The McLaren team could swap Mercedes power for new Honda engines should the Japanese marque return to F1 in 2015 as is rumoured.

Having not been seen in the top flight since withdrawing on the eve of the 2009 season, Honda is reported to be working on an engine to meet the new-for-2014 regulations - which stipulate 1.6-litre turbocharged V6 units in stead of the current 2.6-litre aspirated V8s - and could return as a rival to Mercedes, Ferrari and Renault, which are expected to propel the field next year.

According to BBC Sport, the switch to 'greener' technology, and particularly the introduction of energy recovery systems, holds an appeal for Honda, which previously partnered McLaren during its glory days with Alain Prost and Ayrton Senna sweeping all before them.

Although McLaren refused to confirm or deny the rumours, and Mercedes insisted that it was hoping to secure a 'long-term engine supplier relationship' with the Woking team, the current contract between the two parties runs to the end of the 2013 season, with options on McLaren's side to renew for the following two. According to the report, which also points out that Honda has yet to officially confirm a return to the top flight, McLaren is only expected to take up the first year option, allowing it to change camps for 2015.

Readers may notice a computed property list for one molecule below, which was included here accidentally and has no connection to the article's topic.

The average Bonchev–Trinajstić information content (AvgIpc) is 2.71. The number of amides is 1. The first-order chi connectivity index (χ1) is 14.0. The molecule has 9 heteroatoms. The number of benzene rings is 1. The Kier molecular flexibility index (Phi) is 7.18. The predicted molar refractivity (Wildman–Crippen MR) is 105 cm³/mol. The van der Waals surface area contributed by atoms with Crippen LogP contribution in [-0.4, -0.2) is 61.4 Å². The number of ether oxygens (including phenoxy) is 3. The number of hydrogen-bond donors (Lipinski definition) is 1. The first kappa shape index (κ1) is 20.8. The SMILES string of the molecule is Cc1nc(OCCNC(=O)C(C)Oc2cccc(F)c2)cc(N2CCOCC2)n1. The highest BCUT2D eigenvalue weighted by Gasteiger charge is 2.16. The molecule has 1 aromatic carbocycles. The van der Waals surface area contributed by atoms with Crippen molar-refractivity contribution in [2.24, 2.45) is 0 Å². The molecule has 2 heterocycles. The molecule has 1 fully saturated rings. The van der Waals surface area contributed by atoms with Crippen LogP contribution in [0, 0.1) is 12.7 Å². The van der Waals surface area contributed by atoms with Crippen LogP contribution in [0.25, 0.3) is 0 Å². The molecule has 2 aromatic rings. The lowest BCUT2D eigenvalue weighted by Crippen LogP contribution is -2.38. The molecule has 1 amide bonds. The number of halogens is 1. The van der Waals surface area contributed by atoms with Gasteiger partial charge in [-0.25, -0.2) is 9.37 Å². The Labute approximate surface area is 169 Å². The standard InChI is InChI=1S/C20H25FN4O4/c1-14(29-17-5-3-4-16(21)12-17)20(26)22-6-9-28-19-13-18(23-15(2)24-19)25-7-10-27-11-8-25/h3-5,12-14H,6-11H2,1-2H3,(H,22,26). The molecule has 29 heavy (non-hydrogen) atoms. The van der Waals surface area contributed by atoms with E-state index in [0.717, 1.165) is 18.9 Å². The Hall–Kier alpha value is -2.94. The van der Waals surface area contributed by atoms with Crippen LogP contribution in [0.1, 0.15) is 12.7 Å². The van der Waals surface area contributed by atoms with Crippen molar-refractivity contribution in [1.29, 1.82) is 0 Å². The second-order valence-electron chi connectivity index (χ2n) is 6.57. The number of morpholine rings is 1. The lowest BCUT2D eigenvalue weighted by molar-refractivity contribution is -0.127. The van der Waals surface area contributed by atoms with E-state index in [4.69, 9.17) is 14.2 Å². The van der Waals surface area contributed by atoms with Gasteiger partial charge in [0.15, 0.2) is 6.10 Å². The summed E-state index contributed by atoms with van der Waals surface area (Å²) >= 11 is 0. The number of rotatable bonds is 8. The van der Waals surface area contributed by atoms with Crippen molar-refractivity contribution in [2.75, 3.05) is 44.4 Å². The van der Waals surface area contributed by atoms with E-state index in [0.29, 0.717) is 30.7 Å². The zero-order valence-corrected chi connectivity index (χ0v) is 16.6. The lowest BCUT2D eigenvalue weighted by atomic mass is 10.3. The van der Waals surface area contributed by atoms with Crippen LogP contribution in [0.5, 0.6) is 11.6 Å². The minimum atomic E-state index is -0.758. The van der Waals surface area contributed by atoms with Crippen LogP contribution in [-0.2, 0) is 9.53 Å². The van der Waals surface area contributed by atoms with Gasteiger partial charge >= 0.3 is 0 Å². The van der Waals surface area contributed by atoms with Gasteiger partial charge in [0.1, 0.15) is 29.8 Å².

As well as propelling McLaren to four straight titles between 1988-92, Honda also carried Nelson Piquet and Williams to the 1987 crown, and only narrowly missed on the 1986 championship after both Piquet and Nigel Mansell were pipped by Prost's then TAG-powered McLaren. After a brief hiatus, following the abortion of a works team project, Honda returned in 2000 as engine supplier to BAR, eventually acquiring the team in 2006. Three disappointing years as a works entry, however, led to the company's exit, with Ross Brawn and Mercedes taking up the spot on the entry list.